NEW YORK (Reuters) - Gold posted moderate gains in late Friday business on an afternoon rally in U.S. equity markets as investors viewed recent efforts by the Federal Reserve to add liquidity as supportive.
But trading was exceptionally quiet with many participants remaining on a long holiday weekend following Thursday’s U.S. Thanksgiving Day holiday.
Spot gold was quoted at $817.65/821.65 an ounce at 2:15 p.m. EST (1915 GMT), down from $814.60 an ounce in late Thursday business.
Traders said terror attacks in Mumbai also underpinned gold as a safe-haven purchase.
“We’re seeing a little bit of strength because of the horrible situation that’s occurring in Mumbai,” said Frank McGhee, head precious metals trader at Integrated Brokerage Services LLC in Chicago.
“At the same time, we’ve had a continuation of the rally we had in the stocks. We had a little bit of light trading, some thin volatility, but overall we’ve held fairly well and put a few dollars on the board,” he added.
Over last few weeks when stock markets lost a significant amount of ground, all asset classes, including gold and other precious metals positions, were liquidated for cash.
“For most of the last two to three weeks gold has been trading almost lock-step with stocks, and we won’t return to their disconnect until we can see if the (stock) rally actually does hold and we see a base,” said McGhee.
Chartists noted that gold has managed to form a short-term base around the $810 level, which held on Friday and will be watched to see if it continues to lend support.
Looking ahead, some traders said they thought gold’s prospects remained positive as the market awaited the outcome of OPEC’s production meeting this weekend and a spate of U.S. economic data. Next week’s readings include data on manufacturing, jobs, and auto sectors.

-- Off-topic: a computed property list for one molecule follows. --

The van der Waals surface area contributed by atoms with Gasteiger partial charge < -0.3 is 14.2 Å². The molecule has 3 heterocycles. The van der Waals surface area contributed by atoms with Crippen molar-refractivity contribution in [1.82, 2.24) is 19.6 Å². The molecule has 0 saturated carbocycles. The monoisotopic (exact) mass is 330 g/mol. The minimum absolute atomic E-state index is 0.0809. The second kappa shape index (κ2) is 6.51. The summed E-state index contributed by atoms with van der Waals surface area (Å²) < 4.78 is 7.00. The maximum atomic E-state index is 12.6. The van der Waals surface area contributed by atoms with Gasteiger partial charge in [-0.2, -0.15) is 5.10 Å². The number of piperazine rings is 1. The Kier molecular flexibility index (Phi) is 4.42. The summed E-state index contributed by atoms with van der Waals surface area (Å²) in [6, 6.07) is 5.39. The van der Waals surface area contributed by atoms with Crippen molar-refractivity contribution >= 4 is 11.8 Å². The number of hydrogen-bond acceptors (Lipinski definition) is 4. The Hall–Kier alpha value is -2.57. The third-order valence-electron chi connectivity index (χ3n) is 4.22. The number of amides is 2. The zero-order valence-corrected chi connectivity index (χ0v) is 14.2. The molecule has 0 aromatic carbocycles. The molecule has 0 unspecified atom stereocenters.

Earlier this week, an announcement by the Federal Reserve outlining an $800 billion lending facility supported consumer debt securities and was in turn helping gold. [nN28447081]
The precious metal is heading for its biggest monthly gain in nine years as investors, spooked by the outlook for the global economy, are also buying the metal as a safe haven.
Prices have climbed some $90 an ounce, or 12 percent, this month. Gold is also up 12 percent in euro terms, and 15 percent in terms of the Australian dollar.
“Investment (in gold) is strong because there is huge concern over the economic and financial environment, both in the short and possibly the longer term,” RBS Global Banking & Markets metals strategist Stephen Briggs said.
“The measures being taken to stabilize the situation may lead to inflationary fears down the road, so gold has a double benefit from that.”
Gold is typically seen as a hedge against inflation.
Dresdner Kleinwort said on Friday it expects gold prices to average $870 an ounce this year, falling to $740 an ounce in 2009. For silver, it forecasts an average price of $15 an ounce in 2008 and $9.75 next year.
But Wolfgang Wrzesniok-Rossbach, head of sales at Heraeus, said delegates at a forum on Thursday organized by the precious metals group expected gold prices to hit new highs next year.
“Consensus was that in the long run all the bailouts we are seeing, whether in the car industry, the banking industry or others ... will (create) inflation, and that would be positive for gold,” he said.
Among other precious metals, spot platinum was quoted at $871 an ounce, up from $853 late on Thursday. Palladium was at $186.50 an ounce against $187.50.
Silver was lower at $10.25 an ounce against $10.31.
Industrial precious metals have suffered more than gold from the economic downturn. Platinum and palladium, which are chiefly used in autocatalytic converters, have both dropped significantly from their summer highs.
Additional reporting by Jan Harvey in London; Editing by Christian Wiessner